Today I learned how to use the dunder method __init_subclass__ to be notified when a class is subclassed.


The dunder method __init_subclass__ is a class method that Python runs when a subclass of that class is instantiated. The snippet below sums it all:

class Parent:
    def __init_subclass__(cls):
        print(f"Subclass {cls} was created.")

class A(Parent):

class B(A):

Subclass <class '__main__.A'> was created.
Subclass <class '__main__.B'> was created.

The code above shows that when subclasses are created (even if they are not direct subclasses, like the case of B) the class method Parent.__init_subclass__ is called.

The class method __init_subclass__ will also receive the keyword arguments that you specify on class definition. The snippet below shows this:

class Parent:
    def __init_subclass__(cls, **kwargs):
        print(f"Subclass {cls.__name__} created with {kwargs}")

class A(Parent, kwarg1=73, kwarg2=True):

# Output: Subclass A created with {'kwarg1': 73, 'kwarg2': True}

Metaprogramming with __init_subclass__

The point of the dunder method __init_subclass__ is that a parent class can modify its child classes when they are being created, thus enabling metaprogramming. For example, I needed to use __init_subclass__ in Textual to make sure that all subclasses of a particular class, named Widget, had a name that starts with an upper case letter or with an underscore _.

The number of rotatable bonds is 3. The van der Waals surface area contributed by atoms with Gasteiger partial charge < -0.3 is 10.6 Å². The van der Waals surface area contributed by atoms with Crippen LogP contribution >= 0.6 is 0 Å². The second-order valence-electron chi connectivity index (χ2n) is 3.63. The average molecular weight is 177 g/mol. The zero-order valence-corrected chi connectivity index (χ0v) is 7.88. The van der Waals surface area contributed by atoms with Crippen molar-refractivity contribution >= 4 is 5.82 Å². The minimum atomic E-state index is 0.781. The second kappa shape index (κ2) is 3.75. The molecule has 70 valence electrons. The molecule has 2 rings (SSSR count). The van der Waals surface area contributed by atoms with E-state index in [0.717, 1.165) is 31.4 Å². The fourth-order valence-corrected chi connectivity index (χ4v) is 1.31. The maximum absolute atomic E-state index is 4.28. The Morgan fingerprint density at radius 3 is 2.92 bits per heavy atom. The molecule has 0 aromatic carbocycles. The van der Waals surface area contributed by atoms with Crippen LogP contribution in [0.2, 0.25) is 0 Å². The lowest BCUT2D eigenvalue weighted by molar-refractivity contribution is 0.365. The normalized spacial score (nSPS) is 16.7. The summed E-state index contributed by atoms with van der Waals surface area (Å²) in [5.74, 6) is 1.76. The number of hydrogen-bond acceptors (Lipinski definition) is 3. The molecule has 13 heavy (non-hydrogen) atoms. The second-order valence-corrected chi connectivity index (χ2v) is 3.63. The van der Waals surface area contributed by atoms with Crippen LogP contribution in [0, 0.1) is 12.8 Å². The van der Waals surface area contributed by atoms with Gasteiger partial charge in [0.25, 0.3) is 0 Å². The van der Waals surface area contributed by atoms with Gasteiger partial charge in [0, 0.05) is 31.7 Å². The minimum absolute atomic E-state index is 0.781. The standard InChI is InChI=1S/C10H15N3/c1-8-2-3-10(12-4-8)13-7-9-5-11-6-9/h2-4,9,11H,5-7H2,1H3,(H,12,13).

You can check the Textual codebase for the full context, but this was essentially what I implemented:

class BadWidgetName(Exception):
    """Raised when widget names do not satisfy the required restrictions."""

class Widget:
    def __init_subclass__(cls):
        name = cls.__name__
        if not name[0].isupper() or not name.startswith("_"):
            raise BadWidgetName(
                f"Widget class {name!r} must start with an upper case letter or underscore '_'."

class A(Widget):   # Ok

class _b(Widget):  # Ok

class c(Widget):   # raises BadWidgetName exception.

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